In an era where mainstream Hollywood films often dominate the movie theaters, Cornell Cinema offers what other theaters don’t: history.
Since the ’70s, Cornell Cinema has been a staple in Ithaca’s film community. This year the cinema is celebrating 40 years as a venue devoted to showing independent, foreign and second-run Hollywood films.
Mary Fessenden, the cinema director, said Cornell University’s Willard Straight Hall, where most of the cinema’s events are held, gives the cinema an authentic feel. With murals on the wall, balcony seating and screen masking, Cornell Cinema gives viewers an experience unlike any mainstream theater.
“This aspect of the theater allows them to frame an image in black, which creates an illusion of the image floating in space,” she said. “This means viewers can really immerse themselves in the experience of watching a film, which makes it that much more enriching.
More than 30,000 people come to Cornell Cinema to get this experience. Chris Riley, the cinema manager, said offering a broad range of films as well as the quality of the projection is what makes the cinema unrivaled by other theaters.
“We’re showing everything from classic Hollywood to experimental to documentary over the course of a week,” he said. “We’re constantly changing. The care we put into the theater experience and the projection is unsurpassed.”
Fessenden said Cornell Cinema is the only theater in town with a reel-to-reel 35 mm projector. Most mainstream theaters use a platter projection system.
“We are allowed to show archival and other rare prints that require special handling,” she said. “Having dedicated projectionists working each screening also means that the quality of the projection at Cornell Cinema is the best in town.”
The cinema also gives members of the Ithaca community the ability to showcase their own films. Cathy Lee Crane, associate professor of cinema, photography and media arts at Ithaca College, showed two of her own films in the past five years at the cinema. She said the cinema provides a supportive environment for the community to meet with local moviemakers.
“Cornell Cinema makes possible the direct encounter with contemporary practitioners,” she said. “[It’s an] innovative cinema. Its visiting filmmaker series alone is an extraordinary opportunity that is central to central New York. You would otherwise have to go to Manhattan, and even then you don’t necessarily have the same sort of concentrated and intimate opportunity to meet with people who have gone on to have prestigious careers as producers and editors in the industry.”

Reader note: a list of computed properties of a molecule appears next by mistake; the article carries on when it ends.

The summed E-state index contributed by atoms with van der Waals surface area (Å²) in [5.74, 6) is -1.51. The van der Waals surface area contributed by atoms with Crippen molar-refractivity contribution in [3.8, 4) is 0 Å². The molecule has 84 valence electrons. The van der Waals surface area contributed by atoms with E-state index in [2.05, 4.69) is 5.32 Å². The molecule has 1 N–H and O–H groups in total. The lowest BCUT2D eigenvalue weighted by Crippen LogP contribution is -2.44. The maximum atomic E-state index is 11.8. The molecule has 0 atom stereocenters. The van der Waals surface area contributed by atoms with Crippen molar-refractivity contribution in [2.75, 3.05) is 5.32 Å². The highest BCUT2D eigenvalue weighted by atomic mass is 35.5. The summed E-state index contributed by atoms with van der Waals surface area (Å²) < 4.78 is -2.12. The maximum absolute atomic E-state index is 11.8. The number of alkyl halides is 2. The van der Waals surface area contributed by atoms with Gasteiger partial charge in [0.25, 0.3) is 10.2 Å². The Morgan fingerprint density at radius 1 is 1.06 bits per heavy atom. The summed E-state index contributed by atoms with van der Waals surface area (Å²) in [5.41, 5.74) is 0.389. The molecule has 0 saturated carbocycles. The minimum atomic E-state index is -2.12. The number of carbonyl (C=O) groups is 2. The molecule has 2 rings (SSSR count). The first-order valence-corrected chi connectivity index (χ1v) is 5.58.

Fessenden said this year’s Elegant Winter Party, which will be held Saturday at 7:30 p.m. in Willard Straight Theatre, will emphasize the fundraising aspect of the party more so than in years past. For the first time in the 20 years that the Cornell Student Assembly has been funding the cinema, the SA will be cutting the cinema’s budget.
The SA is given $204 from every student to go toward clubs and organizations. Rammy Salem, president of the SA, said the group is cutting the original allocation of $11 per student to the cinema to $10 per student.
“Professors use [the cinema] in the classes to supplement students’ education,” he said. “Given that that’s the case, it should not be as reliant as it currently is on … the students.”
Fessenden said the theater gives back to the community in many ways.
“It is a very popular program,” she said. “It didn’t make a lot of sense why they cut our funding. To see cutbacks or the elimination of any of [the programs] would be a loss and make Ithaca a less interesting place to live.”
With the cinema losing $13,000 out of its $500,000 budget while showing close to 300 films a year, the cinema might not be able to survive the cuts without outside help. Fessenden said the first programs that might be cut are the events that bring filmmakers and speakers to Ithaca. This may become a problem when the budget cuts go into effect at the start of the next academic year.
“If we are unable to come up with replacement funding for the $13,000 loss, we will have to cut back on specialty programming like visiting filmmakers and live music events, in addition to screening fewer specialty films that tend to attract smaller audiences — things that make Cornell Cinema so special,” she said.
Erica Titkemeyer, a senior cinema and photography major at Ithaca College, serves as the college’s liaison to the cinema with the task of advertising to the college community about the cinema’s events. She said Cornell Cinema is a good resource for students on campus and it shouldn’t suffer from budget cuts.
“[The cinema] is important for anyone who’s an activist looking to watch a documentary. … You can find your little niche there,” she said. “It’s definitely an under-recognized resource for the community.”
Crane said mingling between experimental filmmakers as well as graduates from Cornell adds to the independent and local feel of the cinema — something mainstream theaters lack.
“It’s a one-of-a-kind opportunity that brings the whole breadth of cinematic practice to our doorstep,” she said.